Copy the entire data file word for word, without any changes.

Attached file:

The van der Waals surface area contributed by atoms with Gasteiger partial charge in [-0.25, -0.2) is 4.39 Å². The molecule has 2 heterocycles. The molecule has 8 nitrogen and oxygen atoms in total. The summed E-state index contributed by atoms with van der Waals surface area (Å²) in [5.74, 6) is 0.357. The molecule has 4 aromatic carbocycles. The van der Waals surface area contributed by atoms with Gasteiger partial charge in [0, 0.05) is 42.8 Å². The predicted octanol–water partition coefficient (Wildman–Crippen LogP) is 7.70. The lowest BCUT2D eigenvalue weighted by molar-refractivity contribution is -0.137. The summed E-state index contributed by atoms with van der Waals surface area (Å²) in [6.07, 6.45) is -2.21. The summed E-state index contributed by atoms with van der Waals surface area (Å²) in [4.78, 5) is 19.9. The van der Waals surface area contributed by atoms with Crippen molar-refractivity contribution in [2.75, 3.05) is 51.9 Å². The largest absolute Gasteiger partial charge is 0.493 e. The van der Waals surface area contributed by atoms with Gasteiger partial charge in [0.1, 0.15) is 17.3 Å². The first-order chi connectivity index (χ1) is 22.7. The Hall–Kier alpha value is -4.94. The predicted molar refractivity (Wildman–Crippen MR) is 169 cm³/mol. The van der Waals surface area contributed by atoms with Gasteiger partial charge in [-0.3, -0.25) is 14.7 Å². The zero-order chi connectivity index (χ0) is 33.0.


The van der Waals surface area contributed by atoms with Gasteiger partial charge in [-0.25, -0.2) is 4.39 Å². The molecule has 2 heterocycles. The molecule has 8 nitrogen and oxygen atoms in total. The summed E-state index contributed by atoms with van der Waals surface area (Å²) in [5.74, 6) is 0.357. The molecule has 4 aromatic carbocycles. The van der Waals surface area contributed by atoms with Gasteiger partial charge in [0, 0.05) is 42.8 Å². The predicted octanol–water partition coefficient (Wildman–Crippen LogP) is 7.70. The lowest BCUT2D eigenvalue weighted by molar-refractivity contribution is -0.137. The summed E-state index contributed by atoms with van der Waals surface area (Å²) in [6.07, 6.45) is -2.21. The summed E-state index contributed by atoms with van der Waals surface area (Å²) in [4.78, 5) is 19.9. The van der Waals surface area contributed by atoms with Crippen molar-refractivity contribution in [2.75, 3.05) is 51.9 Å². The largest absolute Gasteiger partial charge is 0.493 e. The van der Waals surface area contributed by atoms with Gasteiger partial charge in [0.1, 0.15) is 17.3 Å². The first-order chi connectivity index (χ1) is 22.7. The Hall–Kier alpha value is -4.94. The predicted molar refractivity (Wildman–Crippen MR) is 169 cm³/mol. The van der Waals surface area contributed by atoms with Gasteiger partial charge in [-0.3, -0.25) is 14.7 Å². The zero-order chi connectivity index (χ0) is 33.0.